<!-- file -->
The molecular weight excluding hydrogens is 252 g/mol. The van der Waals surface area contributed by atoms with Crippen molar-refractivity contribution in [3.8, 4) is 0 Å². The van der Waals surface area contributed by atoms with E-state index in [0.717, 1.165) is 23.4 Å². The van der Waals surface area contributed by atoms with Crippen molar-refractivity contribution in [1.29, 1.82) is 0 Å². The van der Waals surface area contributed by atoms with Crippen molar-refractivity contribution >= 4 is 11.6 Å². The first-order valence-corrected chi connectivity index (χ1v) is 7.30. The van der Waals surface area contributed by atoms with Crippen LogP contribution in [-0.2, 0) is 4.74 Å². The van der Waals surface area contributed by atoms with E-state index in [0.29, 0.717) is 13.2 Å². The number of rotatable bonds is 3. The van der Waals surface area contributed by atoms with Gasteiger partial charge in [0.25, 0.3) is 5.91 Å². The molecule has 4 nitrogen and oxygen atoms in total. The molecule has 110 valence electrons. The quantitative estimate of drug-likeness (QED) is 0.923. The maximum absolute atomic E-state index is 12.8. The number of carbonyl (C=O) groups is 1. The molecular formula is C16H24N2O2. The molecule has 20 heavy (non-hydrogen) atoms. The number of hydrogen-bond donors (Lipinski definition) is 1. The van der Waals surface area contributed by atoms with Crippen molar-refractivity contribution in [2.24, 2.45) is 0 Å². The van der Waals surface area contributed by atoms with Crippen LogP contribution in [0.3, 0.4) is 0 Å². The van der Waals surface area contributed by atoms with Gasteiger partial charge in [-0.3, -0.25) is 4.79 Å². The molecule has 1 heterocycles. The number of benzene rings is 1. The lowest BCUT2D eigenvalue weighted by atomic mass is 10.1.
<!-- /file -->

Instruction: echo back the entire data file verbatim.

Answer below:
The molecular weight excluding hydrogens is 252 g/mol. The van der Waals surface area contributed by atoms with Crippen molar-refractivity contribution in [3.8, 4) is 0 Å². The van der Waals surface area contributed by atoms with E-state index in [0.717, 1.165) is 23.4 Å². The van der Waals surface area contributed by atoms with Crippen molar-refractivity contribution in [1.29, 1.82) is 0 Å². The van der Waals surface area contributed by atoms with Crippen molar-refractivity contribution >= 4 is 11.6 Å². The first-order valence-corrected chi connectivity index (χ1v) is 7.30. The van der Waals surface area contributed by atoms with Crippen LogP contribution in [-0.2, 0) is 4.74 Å². The van der Waals surface area contributed by atoms with E-state index in [0.29, 0.717) is 13.2 Å². The number of rotatable bonds is 3. The van der Waals surface area contributed by atoms with Gasteiger partial charge in [0.25, 0.3) is 5.91 Å². The molecule has 4 nitrogen and oxygen atoms in total. The molecule has 110 valence electrons. The quantitative estimate of drug-likeness (QED) is 0.923. The maximum absolute atomic E-state index is 12.8. The number of carbonyl (C=O) groups is 1. The molecular formula is C16H24N2O2. The molecule has 20 heavy (non-hydrogen) atoms. The number of hydrogen-bond donors (Lipinski definition) is 1. The van der Waals surface area contributed by atoms with Crippen molar-refractivity contribution in [2.24, 2.45) is 0 Å². The van der Waals surface area contributed by atoms with Crippen LogP contribution in [0.3, 0.4) is 0 Å². The van der Waals surface area contributed by atoms with Gasteiger partial charge in [-0.3, -0.25) is 4.79 Å². The molecule has 1 heterocycles. The number of benzene rings is 1. The lowest BCUT2D eigenvalue weighted by atomic mass is 10.1.